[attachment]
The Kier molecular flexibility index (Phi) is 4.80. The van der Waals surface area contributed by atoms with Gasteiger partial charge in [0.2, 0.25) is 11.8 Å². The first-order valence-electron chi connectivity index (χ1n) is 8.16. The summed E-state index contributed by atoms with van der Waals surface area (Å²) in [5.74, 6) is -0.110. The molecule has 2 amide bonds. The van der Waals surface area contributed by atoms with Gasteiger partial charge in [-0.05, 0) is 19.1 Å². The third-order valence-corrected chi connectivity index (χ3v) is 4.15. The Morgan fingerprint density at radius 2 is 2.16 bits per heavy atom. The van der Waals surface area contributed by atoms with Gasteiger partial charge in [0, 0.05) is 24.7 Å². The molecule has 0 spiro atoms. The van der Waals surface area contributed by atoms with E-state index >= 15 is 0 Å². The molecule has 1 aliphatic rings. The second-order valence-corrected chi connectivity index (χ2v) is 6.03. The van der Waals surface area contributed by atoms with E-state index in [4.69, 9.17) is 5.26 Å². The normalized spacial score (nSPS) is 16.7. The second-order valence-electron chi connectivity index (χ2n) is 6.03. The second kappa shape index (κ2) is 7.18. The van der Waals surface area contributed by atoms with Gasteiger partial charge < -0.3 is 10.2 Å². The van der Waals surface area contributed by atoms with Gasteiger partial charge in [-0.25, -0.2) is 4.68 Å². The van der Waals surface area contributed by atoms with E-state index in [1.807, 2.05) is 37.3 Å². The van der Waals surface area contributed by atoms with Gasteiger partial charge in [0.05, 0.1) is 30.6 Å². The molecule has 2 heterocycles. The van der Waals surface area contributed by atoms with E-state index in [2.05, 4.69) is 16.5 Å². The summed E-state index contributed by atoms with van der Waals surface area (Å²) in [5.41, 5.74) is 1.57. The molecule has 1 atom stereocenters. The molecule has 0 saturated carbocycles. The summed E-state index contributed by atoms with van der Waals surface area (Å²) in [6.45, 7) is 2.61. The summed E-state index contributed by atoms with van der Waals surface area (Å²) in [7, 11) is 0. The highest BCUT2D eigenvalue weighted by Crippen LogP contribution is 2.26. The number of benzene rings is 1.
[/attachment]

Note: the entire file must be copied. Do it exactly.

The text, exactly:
The Kier molecular flexibility index (Phi) is 4.80. The van der Waals surface area contributed by atoms with Gasteiger partial charge in [0.2, 0.25) is 11.8 Å². The first-order valence-electron chi connectivity index (χ1n) is 8.16. The summed E-state index contributed by atoms with van der Waals surface area (Å²) in [5.74, 6) is -0.110. The molecule has 2 amide bonds. The van der Waals surface area contributed by atoms with Gasteiger partial charge in [-0.05, 0) is 19.1 Å². The third-order valence-corrected chi connectivity index (χ3v) is 4.15. The Morgan fingerprint density at radius 2 is 2.16 bits per heavy atom. The van der Waals surface area contributed by atoms with Gasteiger partial charge in [0, 0.05) is 24.7 Å². The molecule has 0 spiro atoms. The van der Waals surface area contributed by atoms with E-state index >= 15 is 0 Å². The molecule has 1 aliphatic rings. The second-order valence-corrected chi connectivity index (χ2v) is 6.03. The van der Waals surface area contributed by atoms with E-state index in [4.69, 9.17) is 5.26 Å². The normalized spacial score (nSPS) is 16.7. The second-order valence-electron chi connectivity index (χ2n) is 6.03. The second kappa shape index (κ2) is 7.18. The van der Waals surface area contributed by atoms with Gasteiger partial charge < -0.3 is 10.2 Å². The van der Waals surface area contributed by atoms with Gasteiger partial charge in [-0.25, -0.2) is 4.68 Å². The van der Waals surface area contributed by atoms with E-state index in [1.807, 2.05) is 37.3 Å². The van der Waals surface area contributed by atoms with Gasteiger partial charge in [0.05, 0.1) is 30.6 Å². The molecule has 2 heterocycles. The van der Waals surface area contributed by atoms with E-state index in [2.05, 4.69) is 16.5 Å². The summed E-state index contributed by atoms with van der Waals surface area (Å²) in [5.41, 5.74) is 1.57. The molecule has 1 atom stereocenters. The molecule has 0 saturated carbocycles. The summed E-state index contributed by atoms with van der Waals surface area (Å²) in [6.45, 7) is 2.61. The summed E-state index contributed by atoms with van der Waals surface area (Å²) in [7, 11) is 0. The highest BCUT2D eigenvalue weighted by Crippen LogP contribution is 2.26. The number of benzene rings is 1.